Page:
Alban. Early morning in the beginning of winter. Outside the tent of Deirdre and Naisi.
Alban. Early morning in the beginning of winter. A wood outside the tent of Deirdre and Naisi. Lavarcham comes in muffled in a cloak. LAVARCHAM -- calling. -- Deirdre. . . . Deirdre. . . . DEIRDRE -- coming from tent. -- My welcome, Lavarcham. . . . Whose curagh is rowing from Ulster? I saw the oars through the tops of the trees, and I thought it was you were coming towards us. LAVARCHAM. I came in the shower was before dawn. DEIRDRE. And who is coming? LAVARCHAM -- mournfully. -- Let you not be startled or taking it bad, Deirdre. It's Fergus bringing messages of peace from Conchubor to take Naisi and his brothers back to Emain. [Sitting down. DEIRDRE -- lightly. -- Naisi and his brothers are well pleased with this place; and what would take them back to Conchubor in Ulster? LAVARCHAM. Their like would go any
place where they'd see death standing. (With more agitation.) I'm in dread Conchubor wants to have yourself and to kill Naisi, and that that'll be the ruin of the Sons of Usna. I'm silly, maybe, to be dreading the like, but those have a great love for yourself have a right to be in dread always. DEIRDRE -- more anxiously. -- Emain should be no safe place for myself and Naisi. And isn't it a hard thing they'll leave us no peace, Lavarcham, and we so quiet in the woods? LAVARCHAM -- impressively. -- It's a hard thing, surely; but let you take my word and swear Naisi, by the earth, and the sun over it, and the four quarters of the moon, he'll not go back to Emain -- for good faith or bad faith -- the time Conchubor's keeping the high throne of Ireland. . . . It's that would save you, surely. DEIRDRE -- without hope. -- There's lit- tle power in oaths to stop what's coming, and little power in what I'd do, Lavarcham, to change the story of Conchubor and Naisi and the things old men foretold. LAVARCHAM -- aggressively. -- Was there little power in what you did the night you dressed in your finery and ran Naisi off
along with you, in spite of Conchubor and the big nobles did dread the blackness of your luck? It was power enough you had that night to bring distress and anguish; and now I'm pointing you a way to save Naisi, you'll not stir stick or straw to aid me. DEIRDRE -- a little haughtily. -- Let you not raise your voice against me, Lavarcham, if you have will itself to guard Naisi. LAVARCHAM -- breaking out in anger. -- Naisi is it? I didn't care if the crows were stripping his thigh-bones at the dawn of day. It's to stop your own despair and wailing, and you waking up in a cold bed, without the man you have your heart on, I am raging now. (Starting up with temper.) Yet there is more men than Naisi in it; and maybe I was a big fool thinking his dangers, and this day, would fill you up with dread. DEIRDRE -- sharply. -- Let you end; such talking is a fool's only, when it's well you know if a thing harmed Naisi it isn't I would live after him. (With distress.) It's well you know it's this day I'm dreading seven years, and I fine nights watching the heifers walking to the haggard with long shadows on the grass; (with emotion) or the time I've been stretched in the sunshine, when I've heard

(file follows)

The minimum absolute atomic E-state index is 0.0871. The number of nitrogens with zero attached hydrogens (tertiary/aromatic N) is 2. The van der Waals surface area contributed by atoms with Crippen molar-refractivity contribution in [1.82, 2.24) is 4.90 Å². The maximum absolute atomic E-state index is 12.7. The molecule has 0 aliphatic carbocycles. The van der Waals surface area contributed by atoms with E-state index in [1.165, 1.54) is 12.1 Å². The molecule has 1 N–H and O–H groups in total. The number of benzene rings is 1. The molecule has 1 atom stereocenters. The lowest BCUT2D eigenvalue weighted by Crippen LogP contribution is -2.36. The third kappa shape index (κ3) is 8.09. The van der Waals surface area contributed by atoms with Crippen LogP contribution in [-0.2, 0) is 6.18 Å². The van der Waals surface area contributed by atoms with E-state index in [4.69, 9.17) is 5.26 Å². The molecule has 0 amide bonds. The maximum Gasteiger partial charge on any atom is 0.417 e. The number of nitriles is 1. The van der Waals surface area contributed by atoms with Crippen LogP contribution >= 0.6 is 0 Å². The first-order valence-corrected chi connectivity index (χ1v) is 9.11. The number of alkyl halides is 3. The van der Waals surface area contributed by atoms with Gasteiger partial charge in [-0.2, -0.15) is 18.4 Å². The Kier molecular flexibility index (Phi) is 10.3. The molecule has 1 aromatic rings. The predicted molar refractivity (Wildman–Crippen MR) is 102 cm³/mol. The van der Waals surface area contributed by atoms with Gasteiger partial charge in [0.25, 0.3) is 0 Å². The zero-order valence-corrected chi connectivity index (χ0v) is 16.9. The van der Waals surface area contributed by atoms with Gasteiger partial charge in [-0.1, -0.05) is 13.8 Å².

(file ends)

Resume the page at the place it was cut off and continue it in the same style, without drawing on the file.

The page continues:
Ainnle and Ardan stepping lightly, and they saying: Was there ever the like of Deirdre for a happy and sleepy queen? LAVARCHAM -- not fully pacified. -- And yet you'll go, and welcome is it, if Naisi chooses? DEIRDRE. I've dread going or staying, Lavarcham. It's lonesome this place, having happiness like ours, till I'm asking each day will this day match yesterday, and will to- morrow take a good place beside the same day in the year that's gone, and wondering all times is it a game worth playing, living on until you're dried and old, and our joy is gone for ever. LAVARCHAM. If it's that ails you, I tell you there's little hurt getting old, though young girls and poets do be storming at the shapes of age. (Passionately.) There's little hurt getting old, saving when you're looking back, the way I'm looking this day, and seeing the young you have a love for breaking up their hearts with folly. (Going to Deirdre.) Take my word and stop Naisi, and the day'll come you'll have more joy having the senses of an old woman and you with your little grandsons shrieking round you, than I'd have this night putting on the red mouth and the